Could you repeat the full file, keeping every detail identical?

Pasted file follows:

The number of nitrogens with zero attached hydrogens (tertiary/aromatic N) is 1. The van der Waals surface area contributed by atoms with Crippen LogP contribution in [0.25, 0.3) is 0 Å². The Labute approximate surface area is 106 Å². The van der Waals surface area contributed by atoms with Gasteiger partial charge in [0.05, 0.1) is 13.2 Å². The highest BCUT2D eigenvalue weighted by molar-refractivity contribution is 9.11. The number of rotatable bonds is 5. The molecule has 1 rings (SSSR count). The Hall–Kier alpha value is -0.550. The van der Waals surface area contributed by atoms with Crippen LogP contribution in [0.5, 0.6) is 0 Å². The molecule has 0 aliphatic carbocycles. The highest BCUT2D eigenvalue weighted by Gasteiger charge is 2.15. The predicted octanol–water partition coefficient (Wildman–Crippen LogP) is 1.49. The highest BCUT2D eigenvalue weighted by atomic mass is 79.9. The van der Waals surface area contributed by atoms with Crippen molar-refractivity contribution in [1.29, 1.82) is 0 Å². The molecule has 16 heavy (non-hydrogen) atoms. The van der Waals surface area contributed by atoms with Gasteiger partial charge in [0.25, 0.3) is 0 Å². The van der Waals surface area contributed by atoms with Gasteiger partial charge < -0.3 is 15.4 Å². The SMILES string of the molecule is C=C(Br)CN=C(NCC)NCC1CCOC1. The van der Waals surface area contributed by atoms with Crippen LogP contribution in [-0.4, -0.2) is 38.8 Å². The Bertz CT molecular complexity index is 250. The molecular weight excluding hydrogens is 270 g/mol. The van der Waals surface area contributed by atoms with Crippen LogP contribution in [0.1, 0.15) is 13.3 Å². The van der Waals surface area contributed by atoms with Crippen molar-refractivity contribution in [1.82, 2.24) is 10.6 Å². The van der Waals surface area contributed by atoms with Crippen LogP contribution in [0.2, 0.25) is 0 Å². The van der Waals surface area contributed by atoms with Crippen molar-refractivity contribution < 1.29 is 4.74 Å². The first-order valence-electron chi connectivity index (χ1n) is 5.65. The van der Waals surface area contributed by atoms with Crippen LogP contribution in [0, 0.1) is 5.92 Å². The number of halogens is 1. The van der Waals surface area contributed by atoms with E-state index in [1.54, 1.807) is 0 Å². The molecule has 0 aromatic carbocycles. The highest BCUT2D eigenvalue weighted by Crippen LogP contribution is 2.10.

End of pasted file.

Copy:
The number of nitrogens with zero attached hydrogens (tertiary/aromatic N) is 1. The van der Waals surface area contributed by atoms with Crippen LogP contribution in [0.25, 0.3) is 0 Å². The Labute approximate surface area is 106 Å². The van der Waals surface area contributed by atoms with Gasteiger partial charge in [0.05, 0.1) is 13.2 Å². The highest BCUT2D eigenvalue weighted by molar-refractivity contribution is 9.11. The number of rotatable bonds is 5. The molecule has 1 rings (SSSR count). The Hall–Kier alpha value is -0.550. The van der Waals surface area contributed by atoms with Crippen LogP contribution in [0.5, 0.6) is 0 Å². The molecule has 0 aliphatic carbocycles. The highest BCUT2D eigenvalue weighted by Gasteiger charge is 2.15. The predicted octanol–water partition coefficient (Wildman–Crippen LogP) is 1.49. The highest BCUT2D eigenvalue weighted by atomic mass is 79.9. The van der Waals surface area contributed by atoms with Crippen molar-refractivity contribution in [1.29, 1.82) is 0 Å². The molecule has 16 heavy (non-hydrogen) atoms. The van der Waals surface area contributed by atoms with Gasteiger partial charge in [0.25, 0.3) is 0 Å². The van der Waals surface area contributed by atoms with Gasteiger partial charge < -0.3 is 15.4 Å². The SMILES string of the molecule is C=C(Br)CN=C(NCC)NCC1CCOC1. The van der Waals surface area contributed by atoms with Crippen LogP contribution in [-0.4, -0.2) is 38.8 Å². The Bertz CT molecular complexity index is 250. The molecular weight excluding hydrogens is 270 g/mol. The van der Waals surface area contributed by atoms with Crippen LogP contribution in [0.1, 0.15) is 13.3 Å². The van der Waals surface area contributed by atoms with Crippen molar-refractivity contribution in [1.82, 2.24) is 10.6 Å². The van der Waals surface area contributed by atoms with Crippen LogP contribution in [0.2, 0.25) is 0 Å². The van der Waals surface area contributed by atoms with Crippen molar-refractivity contribution < 1.29 is 4.74 Å². The first-order valence-electron chi connectivity index (χ1n) is 5.65. The van der Waals surface area contributed by atoms with Crippen LogP contribution in [0, 0.1) is 5.92 Å². The number of halogens is 1. The van der Waals surface area contributed by atoms with E-state index in [1.54, 1.807) is 0 Å². The molecule has 0 aromatic carbocycles. The highest BCUT2D eigenvalue weighted by Crippen LogP contribution is 2.10.